A Chilean court on Monday ordered the suspension of a project to build a complex of five hydroelectric dams in the Patagonian wilderness, bowing to appeals by lawmakers and environmental groups.
The appeals court in the southern port of Puerto Montt ordered a stay which means the project is paralyzed until the essence of the matter is resolved, the judiciary said in a statement.
The 2.9 billion US dollar HidroAysen project, which belongs to the Spanish-Chilean consortium Endesa-Colburn, has sparked large and sometime violent demonstrations since it won government approval in May.
It involves the construction of five dams in two river valleys in Patagonia, and the flooding of some 6,000 hectares of pristine wilderness in a quest to generate more electric power for Chile's booming economy.
The government of President Sebastian Piñera argues the country needs the project to keep pace with energy demands and to head off looming shortages. Supporters say the complex would generate 2,750 MW, increasing Chile's electric power capacity by 20%.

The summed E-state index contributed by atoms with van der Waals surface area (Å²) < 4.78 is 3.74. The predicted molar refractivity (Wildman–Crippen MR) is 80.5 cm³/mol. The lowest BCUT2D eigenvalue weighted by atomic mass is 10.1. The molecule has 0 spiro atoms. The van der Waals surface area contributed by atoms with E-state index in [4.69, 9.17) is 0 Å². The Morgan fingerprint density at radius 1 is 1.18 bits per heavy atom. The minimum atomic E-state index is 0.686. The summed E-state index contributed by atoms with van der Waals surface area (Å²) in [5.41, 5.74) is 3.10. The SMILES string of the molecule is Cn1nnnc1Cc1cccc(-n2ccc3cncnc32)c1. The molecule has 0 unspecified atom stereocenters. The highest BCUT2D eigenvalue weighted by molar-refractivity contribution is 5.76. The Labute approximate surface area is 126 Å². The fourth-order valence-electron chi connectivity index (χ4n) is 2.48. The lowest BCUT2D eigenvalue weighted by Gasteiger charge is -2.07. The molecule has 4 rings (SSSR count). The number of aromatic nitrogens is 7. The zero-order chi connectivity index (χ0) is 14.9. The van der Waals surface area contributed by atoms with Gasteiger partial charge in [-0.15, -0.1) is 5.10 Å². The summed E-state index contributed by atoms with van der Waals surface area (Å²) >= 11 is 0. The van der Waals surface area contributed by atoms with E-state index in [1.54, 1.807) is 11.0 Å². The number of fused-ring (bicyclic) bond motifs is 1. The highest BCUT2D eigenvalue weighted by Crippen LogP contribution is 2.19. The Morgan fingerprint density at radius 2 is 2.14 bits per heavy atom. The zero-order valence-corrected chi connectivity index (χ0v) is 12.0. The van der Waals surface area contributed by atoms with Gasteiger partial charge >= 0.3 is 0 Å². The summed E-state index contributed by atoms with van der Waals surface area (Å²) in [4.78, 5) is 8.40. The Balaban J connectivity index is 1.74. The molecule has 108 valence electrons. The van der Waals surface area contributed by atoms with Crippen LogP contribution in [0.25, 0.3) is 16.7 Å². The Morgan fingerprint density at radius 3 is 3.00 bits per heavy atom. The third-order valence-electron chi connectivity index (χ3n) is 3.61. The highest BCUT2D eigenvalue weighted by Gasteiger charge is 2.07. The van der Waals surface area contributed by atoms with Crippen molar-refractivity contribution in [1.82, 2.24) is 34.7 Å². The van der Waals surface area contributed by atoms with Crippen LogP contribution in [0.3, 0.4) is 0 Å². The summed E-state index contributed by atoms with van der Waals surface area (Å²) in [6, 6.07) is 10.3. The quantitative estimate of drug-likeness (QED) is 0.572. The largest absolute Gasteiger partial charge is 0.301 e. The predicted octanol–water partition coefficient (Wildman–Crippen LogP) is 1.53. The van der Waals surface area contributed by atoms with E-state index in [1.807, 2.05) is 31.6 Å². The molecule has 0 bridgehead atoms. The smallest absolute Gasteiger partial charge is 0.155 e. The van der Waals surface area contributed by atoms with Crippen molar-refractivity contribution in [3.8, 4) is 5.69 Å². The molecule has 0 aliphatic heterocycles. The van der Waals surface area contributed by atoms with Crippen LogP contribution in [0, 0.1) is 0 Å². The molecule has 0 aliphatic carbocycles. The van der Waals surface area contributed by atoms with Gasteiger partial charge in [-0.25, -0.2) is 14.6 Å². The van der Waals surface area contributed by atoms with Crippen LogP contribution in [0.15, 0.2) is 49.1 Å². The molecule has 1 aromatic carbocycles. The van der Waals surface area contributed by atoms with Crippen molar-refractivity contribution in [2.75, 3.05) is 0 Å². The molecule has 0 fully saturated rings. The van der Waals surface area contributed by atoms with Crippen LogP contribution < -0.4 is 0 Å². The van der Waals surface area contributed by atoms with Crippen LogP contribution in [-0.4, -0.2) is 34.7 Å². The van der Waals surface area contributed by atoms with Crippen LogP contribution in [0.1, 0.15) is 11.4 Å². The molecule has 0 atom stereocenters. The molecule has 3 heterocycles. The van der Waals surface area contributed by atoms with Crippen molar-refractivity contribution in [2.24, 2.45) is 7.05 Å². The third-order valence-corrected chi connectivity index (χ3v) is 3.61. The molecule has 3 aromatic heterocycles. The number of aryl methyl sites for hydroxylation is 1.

But opponents say it would disfigure one of the last virgin territories on the planet, whose forests and glaciers and lakes are beloved by nature lovers the world over.
The Pascua and Baker rivers where the dams are planned to be built are the largest in Chile, with crystal waters fed by thousand-year old glaciers.
The project also includes construction of more than 2,000 kilometres of high-tension transmission lines and pylons that will carry electricity across nine regions of the South American country.
The path of the transmission lines has not yet been set, but it will not be a straight line, explains HidroAysen's executive director, Daniel Fernandez, adding parts of the line will be underwater to avoid national parks and scenic areas.
The project will need more than 5,000 workers who will be living in the remote area of Aysen for more than 10 years, effectively doubling the population of the region.